3. When my son was about 8 months old, I had just switched to bottle feeding a couple months prior. A then “friend” (after more comments like below, she is no longer considered under that title) was over at my house for dinner and my husband asked when and if they were going to switch to a bottle. She replied by saying “bottle? Uh no, we treat our kids like a human”. Wtf is that suppose to mean? Again, she is no longer a friend!

  4. Not sure where this falls on the “rudeness” scale – but when people constantly mistake our little girl, for a little boy. Even when she is dressed head-toe in pink/purple. If you don’t know people, don’t guess. A trick my wife learned while working at a children’s clothing store was to ask the baby “what’s your name” or say “aren’t you so cute”. No gender, no name, no asking what gender. Usually the parents will respond with something that will give you a clue!

  5. My daughter was born with “stork bites” on her nose. When she was young, they were very red. (they have since gone away) When she was about 4 months old, an aquantence asked what was wrong with her nose. When I told him they were birth marks, he replied “oh well, you can just get her a nose job when she’s older.” I almost cried right there.

  6. My son plays basketball and one of the moms on his team called him a ball hog! My son was the only kid scoring but even if he was should she have the nerve to say it?? Should I respond with the fact her son misses every shot or let her know I find that rude or yell louder for my son to score again???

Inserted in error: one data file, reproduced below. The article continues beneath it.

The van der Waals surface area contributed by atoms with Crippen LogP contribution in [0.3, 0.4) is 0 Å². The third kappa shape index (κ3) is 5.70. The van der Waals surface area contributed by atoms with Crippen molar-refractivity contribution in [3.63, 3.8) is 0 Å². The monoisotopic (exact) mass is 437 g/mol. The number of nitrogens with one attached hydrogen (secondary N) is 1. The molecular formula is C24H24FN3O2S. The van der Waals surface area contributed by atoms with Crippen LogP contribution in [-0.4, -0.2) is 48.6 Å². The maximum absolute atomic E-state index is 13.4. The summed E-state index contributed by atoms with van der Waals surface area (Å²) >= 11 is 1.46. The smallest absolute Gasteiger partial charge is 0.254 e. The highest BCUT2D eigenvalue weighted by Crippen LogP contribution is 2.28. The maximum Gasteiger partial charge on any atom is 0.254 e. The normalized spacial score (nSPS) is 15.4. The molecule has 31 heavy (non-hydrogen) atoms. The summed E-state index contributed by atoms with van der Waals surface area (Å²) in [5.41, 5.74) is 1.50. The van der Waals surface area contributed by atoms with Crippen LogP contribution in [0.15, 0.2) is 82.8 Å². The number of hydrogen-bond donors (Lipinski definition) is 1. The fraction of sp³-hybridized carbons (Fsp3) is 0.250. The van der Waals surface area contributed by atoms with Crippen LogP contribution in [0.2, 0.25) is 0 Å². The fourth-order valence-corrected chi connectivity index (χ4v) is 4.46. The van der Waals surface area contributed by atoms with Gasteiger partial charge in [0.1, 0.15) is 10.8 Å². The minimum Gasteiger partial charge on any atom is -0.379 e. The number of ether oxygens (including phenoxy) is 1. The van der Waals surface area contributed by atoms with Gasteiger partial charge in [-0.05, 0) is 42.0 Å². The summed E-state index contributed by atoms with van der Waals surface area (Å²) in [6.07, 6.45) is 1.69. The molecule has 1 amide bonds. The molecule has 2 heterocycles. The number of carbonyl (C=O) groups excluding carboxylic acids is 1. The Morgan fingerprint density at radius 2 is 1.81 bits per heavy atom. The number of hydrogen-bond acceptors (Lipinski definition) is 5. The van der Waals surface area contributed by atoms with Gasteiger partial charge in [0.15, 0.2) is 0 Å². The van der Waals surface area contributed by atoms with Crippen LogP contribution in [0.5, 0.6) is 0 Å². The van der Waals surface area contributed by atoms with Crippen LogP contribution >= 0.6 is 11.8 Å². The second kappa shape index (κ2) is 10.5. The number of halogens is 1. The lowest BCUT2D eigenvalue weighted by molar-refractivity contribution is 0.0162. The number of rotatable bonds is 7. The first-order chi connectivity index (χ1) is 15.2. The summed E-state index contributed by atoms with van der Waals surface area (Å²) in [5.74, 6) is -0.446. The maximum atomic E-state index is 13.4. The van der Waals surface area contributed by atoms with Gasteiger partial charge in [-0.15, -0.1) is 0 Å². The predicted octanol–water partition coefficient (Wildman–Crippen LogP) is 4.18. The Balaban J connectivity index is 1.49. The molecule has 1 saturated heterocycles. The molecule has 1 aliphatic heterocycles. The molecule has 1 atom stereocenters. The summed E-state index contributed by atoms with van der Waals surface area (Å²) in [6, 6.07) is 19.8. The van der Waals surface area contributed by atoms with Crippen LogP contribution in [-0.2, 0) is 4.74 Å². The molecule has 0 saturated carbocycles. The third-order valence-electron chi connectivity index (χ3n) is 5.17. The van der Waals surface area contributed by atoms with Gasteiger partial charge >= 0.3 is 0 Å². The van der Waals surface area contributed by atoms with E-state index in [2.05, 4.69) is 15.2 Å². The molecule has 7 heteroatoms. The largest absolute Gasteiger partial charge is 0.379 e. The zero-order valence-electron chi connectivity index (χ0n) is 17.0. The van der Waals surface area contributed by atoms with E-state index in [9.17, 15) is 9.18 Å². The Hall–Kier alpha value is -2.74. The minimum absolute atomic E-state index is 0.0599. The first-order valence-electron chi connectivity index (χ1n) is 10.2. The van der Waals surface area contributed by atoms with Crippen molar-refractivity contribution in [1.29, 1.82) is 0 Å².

7. That is so rude sometimes I just don’t get people at all! Yesterday my daughters were playing at the playground. I was talking to another mother and she was wondering which girls were mine I pointed to my 6 yr old and she said ” oh the chubby one?” I could not believe it!! So rude!

  8. Aaah! I can’t believe the things people think are appropriate to say out loud. Some (many) people really need a filter. I can relate to the fair-skinned thing. I am very fair skinned (as is my daughter) and people make comments about it all the time. I’ve gotten so many rude comments over the years like “You’re so pale. Don’t you ever go outside?” “You’re so pale. Are you sick?” No one has made any insulting comments about my daughter’s skin colour (yet), but I’m sure she will have to deal with the same ridiculousness. And I agree, a little sunscreen goes a long way! 🙂

  9. I am pretty pale myself, I come from a white mother- she had red hair, and a half white/half Lakota Sioux Father, and his father had red hair, so I have a slight yellow tint to my pale skin, and naturally I have red hair, but no freckles, and I work out so my I’m very toned. Although I tan quite easily with sunscreen applied- I choose not to because I know all to well of the health risks, and I am pale by choice. I make sure to wear jackets and lots of sunscreen any time it is sunny- I recently moved to Arizona and I have noticed that although it is sunnny often there, there is always shade, shelter and air conditoning in almost every store and car- But everyone I have met acts like living in Arizona means sleeping all day out in the sun or something; I went to a Birthday party recently- And the first new person I met, this is the first thing she said to me, “You just moved here from Washington? I feel so sorry for you, you’re so pale!” And I look at her arms and notice a lot of weird moles on her obviously artificially tan skin and think to myself, ‘I feel sorry for you, you obviously have never heard of skin cancer- which you proably have.’